MCI continues in journey through the fossil record with an actual Mesozoic Sea Urchin on a silver coin

One of a growing number of coin series featuring the hugely popular and highly fascinating world of prehistoric life, MCI-Mints World of Evolution distinguishes itself with a novel approach. Rather than depicting an ancient creature, it uses the coin to depict a background habitat and then mounts an actual fossil to the coin face.

The third such coin to be released, the Echinodea (sea urchin) follows the ammonite and shark issues and is very much in the same vein. Struck in an ounce of silver to an overlarge diameter (44 mm), the basic coin is fairly straightforward. This time around the depiction on the reverse face is of a mass of sea urchins, a creature with some pretty cool textures. The series name, coin title and the date are inscribed here, but none are particularly obtrusive as MCI have wisely chosen not to sit them on flattened areas for legibility.

The fossil is an impressive piece, although how well you consider it suitable to attach to a coin is a matter of taste. The ammonite coin held a polished half fossil on its face, better because it showed off the complex internal structure of those animals. The second held just a tooth, for the obvious reasons (size and the lack of other fossil shark parts). This time out, the coin is adorned with a whole fossil, so expect a coin you buy to have one that will likely look a little different from the one in the images here.

The obverse is a standard one for a Burkina Faso issue, featuring the African States emblem, surrounded by issuer and denomination details. The whole coin is antique-finished and supplied with a certificate of authenticity. The coin comes in an acrylic display frame. We’re huge fans of these and while MCI’s frames aren’t quite up to NZ Mint standards because of the over-large fasteners, they are nevertheless very welcome. We can certainly see a coin like this fitting in well with a display of actual fossils and surmise that that is where this series is aimed. Mintage is 500 pieces and the coin is available to buy now for €129.00. A Mosasaur coin has just appeared and we’ll look at that next week when we get some clean images.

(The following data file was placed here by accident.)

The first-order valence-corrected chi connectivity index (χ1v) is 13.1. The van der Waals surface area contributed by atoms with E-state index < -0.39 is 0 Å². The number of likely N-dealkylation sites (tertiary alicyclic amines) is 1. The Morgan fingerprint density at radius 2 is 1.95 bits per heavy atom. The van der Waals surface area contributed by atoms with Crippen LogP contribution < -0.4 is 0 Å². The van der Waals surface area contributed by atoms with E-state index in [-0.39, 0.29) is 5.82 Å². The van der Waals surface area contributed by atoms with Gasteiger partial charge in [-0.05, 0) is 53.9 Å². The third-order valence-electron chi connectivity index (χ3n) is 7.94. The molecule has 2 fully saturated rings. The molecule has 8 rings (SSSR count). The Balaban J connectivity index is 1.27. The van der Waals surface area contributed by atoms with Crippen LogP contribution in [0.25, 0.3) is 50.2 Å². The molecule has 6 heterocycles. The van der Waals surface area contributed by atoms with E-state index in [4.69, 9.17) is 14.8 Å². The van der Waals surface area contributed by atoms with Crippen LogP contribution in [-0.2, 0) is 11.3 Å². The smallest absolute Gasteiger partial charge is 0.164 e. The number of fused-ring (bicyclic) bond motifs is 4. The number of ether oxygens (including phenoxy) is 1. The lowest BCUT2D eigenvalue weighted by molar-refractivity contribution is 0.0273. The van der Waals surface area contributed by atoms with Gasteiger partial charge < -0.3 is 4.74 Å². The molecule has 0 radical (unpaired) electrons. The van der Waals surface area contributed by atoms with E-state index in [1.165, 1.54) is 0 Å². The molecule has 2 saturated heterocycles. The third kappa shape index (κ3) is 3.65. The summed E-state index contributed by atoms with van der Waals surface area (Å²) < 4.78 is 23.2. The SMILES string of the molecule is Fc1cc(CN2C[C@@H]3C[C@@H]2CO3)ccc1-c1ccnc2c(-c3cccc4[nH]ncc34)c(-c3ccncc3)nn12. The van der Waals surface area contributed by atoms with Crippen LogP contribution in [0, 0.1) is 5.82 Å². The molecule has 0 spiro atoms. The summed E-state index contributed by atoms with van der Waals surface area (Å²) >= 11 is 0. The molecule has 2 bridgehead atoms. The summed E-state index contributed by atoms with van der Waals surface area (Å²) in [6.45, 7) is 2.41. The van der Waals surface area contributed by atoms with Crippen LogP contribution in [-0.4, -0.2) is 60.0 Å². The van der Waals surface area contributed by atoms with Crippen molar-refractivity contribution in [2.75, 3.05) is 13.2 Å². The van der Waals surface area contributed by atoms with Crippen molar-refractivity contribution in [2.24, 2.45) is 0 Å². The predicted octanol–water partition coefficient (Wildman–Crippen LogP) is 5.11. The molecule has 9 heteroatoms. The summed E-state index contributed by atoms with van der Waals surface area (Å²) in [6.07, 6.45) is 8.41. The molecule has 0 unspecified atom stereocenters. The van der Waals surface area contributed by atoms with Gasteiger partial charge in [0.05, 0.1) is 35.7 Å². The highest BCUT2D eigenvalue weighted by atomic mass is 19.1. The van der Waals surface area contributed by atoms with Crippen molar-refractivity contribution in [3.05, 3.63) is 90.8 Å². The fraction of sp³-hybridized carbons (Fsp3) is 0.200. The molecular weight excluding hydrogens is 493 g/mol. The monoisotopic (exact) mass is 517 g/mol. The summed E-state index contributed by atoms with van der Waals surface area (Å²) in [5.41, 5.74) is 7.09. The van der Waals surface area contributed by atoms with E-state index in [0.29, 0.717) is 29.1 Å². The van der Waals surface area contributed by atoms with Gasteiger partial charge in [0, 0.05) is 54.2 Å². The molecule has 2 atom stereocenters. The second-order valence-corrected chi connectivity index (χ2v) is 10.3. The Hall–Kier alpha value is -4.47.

Members of the Echinoid family are more popularly known as Sea urchins and, although the phylum also includes the sand dollars. Still common today, there are around 950 species inhabiting seas from close to the coast and right down to 5 km below the surface. Striking creatures, these spiny, globular animals have evolved into a myriad of shapes and colours. Feeding on algae, they are themselves hunted by a variety of predators from sea otters to eels and starfish.

The earliest echinoid fossils date back to the Ordovician period (450 mya), although complete specimens are rare and only the test (shell) and/or some isolated spines remain. Echinoids are found all over the world and this wide distribution and long geological lifespan makes them very useful in the dating of rocks and as an example of evolution.

The coin fossil appears to be a Phymosoma, although what species is harder to determine. These are still found today throughout Europe, North America, North Africa and the Middle East.


COMPOSITION 0.999 silver
WEIGHT 31.1 grams
DIAMETER 44.00 mm
FINISH Antique
MODIFICATIONS Mounted fossil
BOX / COA Yes / Yes